Thursday, October 7, 2010

Amazing Trees out there (strangler figs and banyans)

yesterday's post of the fig tree sparked many comments about a fig tree being that big and eating figs in the Bible. This is NOT the fig tree that was in the Bible and not your ordinary fig tree that some people love the fruit of.

Amazing figs of the tropical rain forest

All info taken from Stranglers and Banyans, in
Of all the trees on earth, the figs (Ficus) certainly have the most bizarre growth forms and the most ingenious method of pollination. Imagine a tree with numerous snakelike, aerial roots growing downward from the limbs, a massive, buttressed trunk with huge surface roots spreading in all directions, and a peculiar aggressive growth habit that literally strangles other trees.

 Although most people are familiar with the Old World edible fig ,the vast majority of fig species grow wild in exotic tropical regions of the world.

Their unmistakable growth form resembles the background scenery from a "Tarzan" or "Rambo" movie.
Several unusual species were planted in Florida and southern California near the turn of the century, and include some of the most spectacular trees in parks and botanical gardens

Above is a wild air plant that just appeared in the arms of the fig tree

Check out how Tall the root is, about 20 inches

I took this photo at Emerson Point Preserve, Like a giant botanical boa constrictor, this strangler fig  is wrapped around the trunk of a palm, there are many of these on all the trails

The above type is called Banyan and are in the same family

In their native tropical habitats, many figs are called "stranglers." Seeds germinate high on the moist branches of rain forest trees, sending numerous aerial roots to the ground. The sticky seeds are dispersed by a variety of fruit-eating birds and bats

Close up of the bark

If you have time and are interested in these trees there is so much information on them that i did not know
and can not post at Waynes World


SquirrelQueen said...

I think they look more like the scenery from Alien. It is interesting how they wrap themselves around other trees.

I love your close up shot of the bark, that would look great blown up and framed.

MedaM said...

I've never seen anything like that in private. Those trees and their roots are just amazing, impressive and fantastic. You have taken wonderful series of photos. Thanks for sharing this.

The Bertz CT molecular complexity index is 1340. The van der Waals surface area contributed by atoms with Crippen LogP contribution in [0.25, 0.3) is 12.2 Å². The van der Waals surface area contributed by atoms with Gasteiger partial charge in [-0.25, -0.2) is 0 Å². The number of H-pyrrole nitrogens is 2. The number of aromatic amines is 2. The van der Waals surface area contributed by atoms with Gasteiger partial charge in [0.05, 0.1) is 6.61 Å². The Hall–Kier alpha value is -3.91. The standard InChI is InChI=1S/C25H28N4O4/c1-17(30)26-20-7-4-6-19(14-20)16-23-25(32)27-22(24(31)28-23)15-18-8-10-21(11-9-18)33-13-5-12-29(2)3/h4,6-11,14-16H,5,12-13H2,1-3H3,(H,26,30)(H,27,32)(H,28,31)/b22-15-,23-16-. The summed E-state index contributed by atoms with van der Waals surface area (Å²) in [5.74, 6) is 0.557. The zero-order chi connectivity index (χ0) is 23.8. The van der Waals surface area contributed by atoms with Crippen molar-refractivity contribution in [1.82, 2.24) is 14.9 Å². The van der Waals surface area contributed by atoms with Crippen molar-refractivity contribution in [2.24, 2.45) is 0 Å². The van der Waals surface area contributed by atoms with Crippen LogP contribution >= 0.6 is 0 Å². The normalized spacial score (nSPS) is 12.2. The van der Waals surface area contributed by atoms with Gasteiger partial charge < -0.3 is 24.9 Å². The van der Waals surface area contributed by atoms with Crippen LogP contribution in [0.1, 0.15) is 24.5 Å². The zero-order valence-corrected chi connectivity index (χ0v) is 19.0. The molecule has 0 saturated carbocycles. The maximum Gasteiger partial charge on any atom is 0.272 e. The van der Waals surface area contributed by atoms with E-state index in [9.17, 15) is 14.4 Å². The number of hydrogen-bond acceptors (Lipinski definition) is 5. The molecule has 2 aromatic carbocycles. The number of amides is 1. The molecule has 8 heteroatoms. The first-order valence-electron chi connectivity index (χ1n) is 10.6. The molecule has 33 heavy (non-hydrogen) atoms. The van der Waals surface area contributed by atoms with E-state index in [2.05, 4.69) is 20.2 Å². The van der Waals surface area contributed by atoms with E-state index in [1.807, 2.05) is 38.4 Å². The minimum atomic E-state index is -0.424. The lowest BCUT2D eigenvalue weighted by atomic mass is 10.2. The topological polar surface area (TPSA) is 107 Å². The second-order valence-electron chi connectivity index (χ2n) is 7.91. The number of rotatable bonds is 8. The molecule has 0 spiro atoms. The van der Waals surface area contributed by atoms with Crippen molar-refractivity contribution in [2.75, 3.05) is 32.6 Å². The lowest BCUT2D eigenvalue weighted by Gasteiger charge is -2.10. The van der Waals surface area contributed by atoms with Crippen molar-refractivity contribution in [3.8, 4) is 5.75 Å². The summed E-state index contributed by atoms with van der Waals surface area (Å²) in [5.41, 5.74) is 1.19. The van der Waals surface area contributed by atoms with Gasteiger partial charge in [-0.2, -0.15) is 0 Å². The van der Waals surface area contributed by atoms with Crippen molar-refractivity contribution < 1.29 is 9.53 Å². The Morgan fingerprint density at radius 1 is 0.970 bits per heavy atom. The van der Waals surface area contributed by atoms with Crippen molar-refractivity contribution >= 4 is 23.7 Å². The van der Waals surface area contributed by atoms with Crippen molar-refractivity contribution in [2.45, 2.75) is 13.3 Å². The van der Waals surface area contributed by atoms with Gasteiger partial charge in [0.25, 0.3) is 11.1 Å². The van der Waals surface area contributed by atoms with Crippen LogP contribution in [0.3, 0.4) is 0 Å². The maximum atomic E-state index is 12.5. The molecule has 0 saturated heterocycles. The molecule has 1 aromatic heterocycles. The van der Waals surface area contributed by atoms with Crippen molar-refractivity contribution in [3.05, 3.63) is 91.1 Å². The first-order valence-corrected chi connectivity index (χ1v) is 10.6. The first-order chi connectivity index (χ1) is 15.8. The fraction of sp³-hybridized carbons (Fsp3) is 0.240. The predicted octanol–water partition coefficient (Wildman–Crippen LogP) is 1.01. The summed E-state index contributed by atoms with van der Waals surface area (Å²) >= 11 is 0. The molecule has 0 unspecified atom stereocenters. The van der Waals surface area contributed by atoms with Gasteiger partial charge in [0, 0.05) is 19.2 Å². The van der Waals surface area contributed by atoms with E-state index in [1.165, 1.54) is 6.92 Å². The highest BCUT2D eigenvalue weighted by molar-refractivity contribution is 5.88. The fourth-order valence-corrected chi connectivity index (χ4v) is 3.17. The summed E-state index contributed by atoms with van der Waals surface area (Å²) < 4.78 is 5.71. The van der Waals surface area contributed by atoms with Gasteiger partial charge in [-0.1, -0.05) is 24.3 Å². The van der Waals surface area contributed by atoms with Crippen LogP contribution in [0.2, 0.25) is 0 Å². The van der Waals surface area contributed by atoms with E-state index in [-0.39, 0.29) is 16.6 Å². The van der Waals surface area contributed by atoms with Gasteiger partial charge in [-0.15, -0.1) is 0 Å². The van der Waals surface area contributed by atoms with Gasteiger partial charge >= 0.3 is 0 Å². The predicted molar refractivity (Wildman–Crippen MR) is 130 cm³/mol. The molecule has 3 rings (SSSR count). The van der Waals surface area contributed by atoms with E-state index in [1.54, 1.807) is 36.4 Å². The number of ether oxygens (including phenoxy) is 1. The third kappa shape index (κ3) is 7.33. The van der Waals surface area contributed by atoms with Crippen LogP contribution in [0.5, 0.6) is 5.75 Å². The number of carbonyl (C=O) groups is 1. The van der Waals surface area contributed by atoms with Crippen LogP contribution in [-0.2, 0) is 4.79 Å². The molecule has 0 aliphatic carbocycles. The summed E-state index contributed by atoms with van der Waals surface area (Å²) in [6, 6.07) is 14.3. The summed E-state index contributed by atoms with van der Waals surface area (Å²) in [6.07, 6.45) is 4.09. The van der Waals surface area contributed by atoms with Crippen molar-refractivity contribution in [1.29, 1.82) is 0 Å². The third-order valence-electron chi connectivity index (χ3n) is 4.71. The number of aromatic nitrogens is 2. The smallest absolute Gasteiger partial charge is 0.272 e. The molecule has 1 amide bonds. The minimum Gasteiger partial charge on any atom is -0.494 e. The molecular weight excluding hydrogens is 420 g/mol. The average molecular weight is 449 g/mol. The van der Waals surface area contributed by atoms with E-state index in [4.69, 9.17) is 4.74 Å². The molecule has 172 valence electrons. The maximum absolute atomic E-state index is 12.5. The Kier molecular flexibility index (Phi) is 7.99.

Anonymous said...

We saw those kind of trees in Australia. They are amazing.

From the Kitchen said...

These trees and your photos are amazing. I've never seen such trees. I'll have to check out that location for when I'm next in Florida.


Ginny said...

Phil and I are looking at this in wonder. He wonders how any other trees can be around them, and I say they CAN'T for very long. Now I would imagine that these fall over real easy, since most of the roots are above ground or real shallow. they are not grounded right. Sandra, you have so many amazing plants there that most people don't know about, you could literally start another blog like Fauna And Flora of Florida.

S. Etole said...

these just have a life of their own ... what a sight

Tipper said...

Just wow! I have never seen or heard of the trees-so very interesting-and just truly amazing too.

DawnTreader said...

Thanks for showing more photos of these + the info. The roots are really amazing, I've never seen anything like it.

Remington said...

Amazing pics! They certainly don't have trees like that in Minnesota.... Thanks for sharing the information. I love to learn new things!

George said...

Thanks for the information and explanation about these fascinating trees. They are definitely exotic.

Betsy from Tennessee said...

Thanks Sandra for the clarification about the Fig Tree.... That is awesome how the roots grow above ground like that... Awesome.

Love the Banyons also---but I think I like the Figs better.

Have a great weekend.

Stacey Dawn said...

Those huge roots are so interesting and so very beautiful. I just noticed your quote with the rocking chair. Love it!

Kilauea Poetry said...

These are some of the best photos I've seen- fabulous..nice job Sandra! Great info too. Ours in the front is just a pup (lol)..but, it already has a mean hand shake! Wow, they are so old and gorgeous!!

SAPhotographs (Joan) said...

Love your pics Sandra. These are not at all like our wild fig trees as none of them have those roots coming down and strangling the rest of the tree/s

srp said...

These remind me of the movies where the roots come up out of the ground and pull people under. Never loved those types of movies.

We had a couple of the regular edible fig trees in the yard of the old house. I don't like dried figs and never a fan of Fig Newtons, but fresh they are lovely and my mom and dad came up with a fig-apple pie that is simply delicious.... and with reduced sugar for mom. (They used splenda)

suloensio said...

teillä on siellä lämmin ilmasto ja hyvin eksoottisia puita.
Täällä Suomessa on juuri alkamassa kylmä talvi eivätkä viikunat kasva.

Krista said...

Oh, these are great Sandra! I love Banyan trees!! They are growing all around Puerto Vallarta and I could just get lost in their root systems!

Beth of ".E." Lizard Breath Speaks said...

oh cool, thank you for the link to this post ... to awesome!! love those roots. total character! ( :